SIM: So you could call yourself a filmmaker after that--when did that realization hit you since this was a new transition?
MP: I think it hit me while I was making Mai's America. I was going full throttle, living it and breathing it and spending twenty four hours a day doing it. I put my life on hold for the film. By the end of it, I knew I had to pursue a career as a documentary filmmaker. It's what I had been wanting to do all along. Having said that, there are moments when it does feel absurd, times when I completely lose confidence and feel like I don't know what I'm doing. My lack of formal training catches up with me and I feel like a hack. And yet, at other times, I feel very much like an increasingly experienced filmmaker.
SIM: Going into your second film, what was your mindset? Did it feel like starting from scratch?
MP: Each film experience is so different. The main part of Run, Granny, Run was shot over the course of four months. I was on location with Doris and the campaign ninety percent of the time. It was a very transporting experience. I hadn't done that before. When I would film Mai, I would visit her depending on what was happening in her life, usually for four days to two weeks at a time.
With Doris, I loved being completely subsumed in what was happening in a concentrated way. It was a world I never thought I would have penetrated and it was very surreal. She and her campaign workers were living hard, pursuing a dream they were so deeply passionate about.
SIM: Did a close bond form between the two of you right away?
MP: I adored her right away and she was incredibly warm with me, but it took a little while for her son, Jim, and her closest advisor, Dennis, to trust me. A lot of people had approached her wanting to do a documentary piece on her. They had dealt with a lot of well-intentioned but slightly flaky people who would talk a good game but rarely came through in any substantive way. They were warm and welcoming, but I didn't necessarily get the access I wanted right away. Whenever they'd have an argument or Doris would lose her temper, Dennis would put his hand up in front of the camera and ask me to stop filming. Everyone around her was very protective. They didn't know what my intentions were--for all they knew, I was planning to do some kind of Granny smackdown [laughing].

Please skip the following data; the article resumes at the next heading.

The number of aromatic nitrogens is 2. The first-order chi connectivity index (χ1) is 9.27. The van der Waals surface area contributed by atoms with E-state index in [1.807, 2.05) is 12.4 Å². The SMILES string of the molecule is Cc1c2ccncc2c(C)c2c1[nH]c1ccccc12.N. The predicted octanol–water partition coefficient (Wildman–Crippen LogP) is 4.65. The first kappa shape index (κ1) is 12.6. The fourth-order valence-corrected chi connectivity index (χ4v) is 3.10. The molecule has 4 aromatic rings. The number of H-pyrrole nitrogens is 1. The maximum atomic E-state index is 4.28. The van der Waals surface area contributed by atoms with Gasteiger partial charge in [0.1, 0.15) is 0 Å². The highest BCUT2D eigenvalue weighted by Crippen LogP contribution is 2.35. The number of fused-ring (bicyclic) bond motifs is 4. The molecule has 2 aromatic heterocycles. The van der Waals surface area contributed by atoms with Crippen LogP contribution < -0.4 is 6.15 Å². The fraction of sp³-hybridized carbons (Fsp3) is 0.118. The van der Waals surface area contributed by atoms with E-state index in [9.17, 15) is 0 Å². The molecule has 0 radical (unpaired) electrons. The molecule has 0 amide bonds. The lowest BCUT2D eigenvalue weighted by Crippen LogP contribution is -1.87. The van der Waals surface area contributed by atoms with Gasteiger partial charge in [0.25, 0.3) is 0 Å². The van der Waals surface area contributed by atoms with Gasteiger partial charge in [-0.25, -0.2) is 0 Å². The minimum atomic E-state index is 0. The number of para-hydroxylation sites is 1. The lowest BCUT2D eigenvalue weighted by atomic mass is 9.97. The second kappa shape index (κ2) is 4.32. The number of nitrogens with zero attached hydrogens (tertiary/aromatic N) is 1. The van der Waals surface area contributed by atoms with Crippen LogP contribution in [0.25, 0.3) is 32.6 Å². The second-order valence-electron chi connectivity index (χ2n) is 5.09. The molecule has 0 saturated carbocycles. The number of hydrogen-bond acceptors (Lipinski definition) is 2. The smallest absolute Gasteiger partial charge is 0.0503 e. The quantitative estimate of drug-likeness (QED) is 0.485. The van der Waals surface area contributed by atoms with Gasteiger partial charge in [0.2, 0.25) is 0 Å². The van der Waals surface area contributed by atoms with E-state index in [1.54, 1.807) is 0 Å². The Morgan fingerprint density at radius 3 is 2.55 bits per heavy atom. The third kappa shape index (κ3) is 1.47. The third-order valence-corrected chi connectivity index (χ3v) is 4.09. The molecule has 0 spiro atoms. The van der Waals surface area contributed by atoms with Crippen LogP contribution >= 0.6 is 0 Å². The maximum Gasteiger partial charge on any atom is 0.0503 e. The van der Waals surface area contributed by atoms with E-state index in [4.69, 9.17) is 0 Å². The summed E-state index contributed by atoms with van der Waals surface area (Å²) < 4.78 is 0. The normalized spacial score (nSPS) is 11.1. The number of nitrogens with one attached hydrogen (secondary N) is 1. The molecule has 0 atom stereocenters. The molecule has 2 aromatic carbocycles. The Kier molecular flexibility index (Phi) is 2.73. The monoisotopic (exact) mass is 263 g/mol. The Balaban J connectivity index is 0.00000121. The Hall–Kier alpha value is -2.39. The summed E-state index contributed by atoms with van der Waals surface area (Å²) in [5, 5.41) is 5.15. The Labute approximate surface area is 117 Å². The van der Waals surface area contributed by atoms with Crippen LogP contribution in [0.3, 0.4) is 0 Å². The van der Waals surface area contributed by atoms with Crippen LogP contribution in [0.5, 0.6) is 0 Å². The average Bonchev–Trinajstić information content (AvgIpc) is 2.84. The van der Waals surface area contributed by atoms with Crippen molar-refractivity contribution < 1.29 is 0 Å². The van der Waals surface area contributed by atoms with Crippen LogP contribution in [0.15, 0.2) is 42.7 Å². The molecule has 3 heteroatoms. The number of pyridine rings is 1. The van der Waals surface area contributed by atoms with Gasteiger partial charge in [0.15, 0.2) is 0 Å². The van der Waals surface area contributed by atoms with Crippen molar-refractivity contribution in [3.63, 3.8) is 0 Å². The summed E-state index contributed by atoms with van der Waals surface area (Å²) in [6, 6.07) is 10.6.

Doris was 94-years-old and had dealt with the media for a long time, so was often on autopilot. I wanted to do something a little bit different than what she normally gave the media. She was a really dynamic, incredible woman, but after dealing with the media for that long, it was just very hard for her not to talk in sound bytes, and I was media, even though I didn't think of myself that way. I didn't know if I was going to be able to get under her skin in a different way. There's a scene in the film where she was going for one of her first morning walks back in New Hampshire. Dennis was going over issues with her while she was walking, training for a bigger walk. She'd been on the road in a van for about a year so she wasn't in the best physical shape and her emphysema was kicking in that day. She was exhausted and he was pushing her on the issues and she lost her temper and snapped. But he didn't put his hand up in front of the camera that time. He trusted me from that point on, trusted that it would be a balanced piece.
I told them that I wasn't interested in hagiography. What Doris did was so extraordinary, walking across the country at ninety, becoming the Democratic nominee to the US Senate at ninety-four. Her feats felt almost super-human. But I knew she fought hard to achieve those things. She fought the liabilities of old age, the doubts of nay-sayers. She fought the weather; she fought death. I wanted to show her for the human being that she was. I wanted to show that she did have moments of suffering and things were difficult for her sometimes, she did lose her temper and she did get exhausted and overwhelmed. And yet, in spite of all these things, she was still able to live harder and accomplish more in her 90s than most of us do in a lifetime. I wanted the film to show her trajectory, how her flinty determination to get through those challenges she faced often led her to accomplish exceptional things. To me, those human moments, those struggles, made her achievements more heroic, and also more accessible. [Doris "Granny D" Haddock died at the age of 100 at her home in Dublin, New Hampshire in March of this year. Poras wrote a wonderful tribute to her on AOLNews.com. You can read it here.]